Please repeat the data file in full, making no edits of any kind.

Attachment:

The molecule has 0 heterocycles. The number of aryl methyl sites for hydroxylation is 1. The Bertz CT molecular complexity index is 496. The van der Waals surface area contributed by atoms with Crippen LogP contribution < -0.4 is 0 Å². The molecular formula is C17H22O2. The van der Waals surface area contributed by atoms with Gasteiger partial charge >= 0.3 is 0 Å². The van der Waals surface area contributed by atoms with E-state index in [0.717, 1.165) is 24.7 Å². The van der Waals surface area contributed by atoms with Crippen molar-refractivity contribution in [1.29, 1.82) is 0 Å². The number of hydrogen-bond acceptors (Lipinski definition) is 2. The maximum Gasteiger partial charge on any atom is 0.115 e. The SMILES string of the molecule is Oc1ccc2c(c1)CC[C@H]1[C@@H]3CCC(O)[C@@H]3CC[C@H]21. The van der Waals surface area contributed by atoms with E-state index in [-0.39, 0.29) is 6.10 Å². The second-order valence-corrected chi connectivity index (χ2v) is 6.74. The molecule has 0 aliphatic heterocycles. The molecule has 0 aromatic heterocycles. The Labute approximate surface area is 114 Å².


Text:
The molecule has 0 heterocycles. The number of aryl methyl sites for hydroxylation is 1. The Bertz CT molecular complexity index is 496. The van der Waals surface area contributed by atoms with Crippen LogP contribution < -0.4 is 0 Å². The molecular formula is C17H22O2. The van der Waals surface area contributed by atoms with Gasteiger partial charge >= 0.3 is 0 Å². The van der Waals surface area contributed by atoms with E-state index in [0.717, 1.165) is 24.7 Å². The van der Waals surface area contributed by atoms with Crippen molar-refractivity contribution in [1.29, 1.82) is 0 Å². The number of hydrogen-bond acceptors (Lipinski definition) is 2. The maximum Gasteiger partial charge on any atom is 0.115 e. The SMILES string of the molecule is Oc1ccc2c(c1)CC[C@H]1[C@@H]3CCC(O)[C@@H]3CC[C@H]21. The van der Waals surface area contributed by atoms with E-state index in [-0.39, 0.29) is 6.10 Å². The second-order valence-corrected chi connectivity index (χ2v) is 6.74. The molecule has 0 aliphatic heterocycles. The molecule has 0 aromatic heterocycles. The Labute approximate surface area is 114 Å².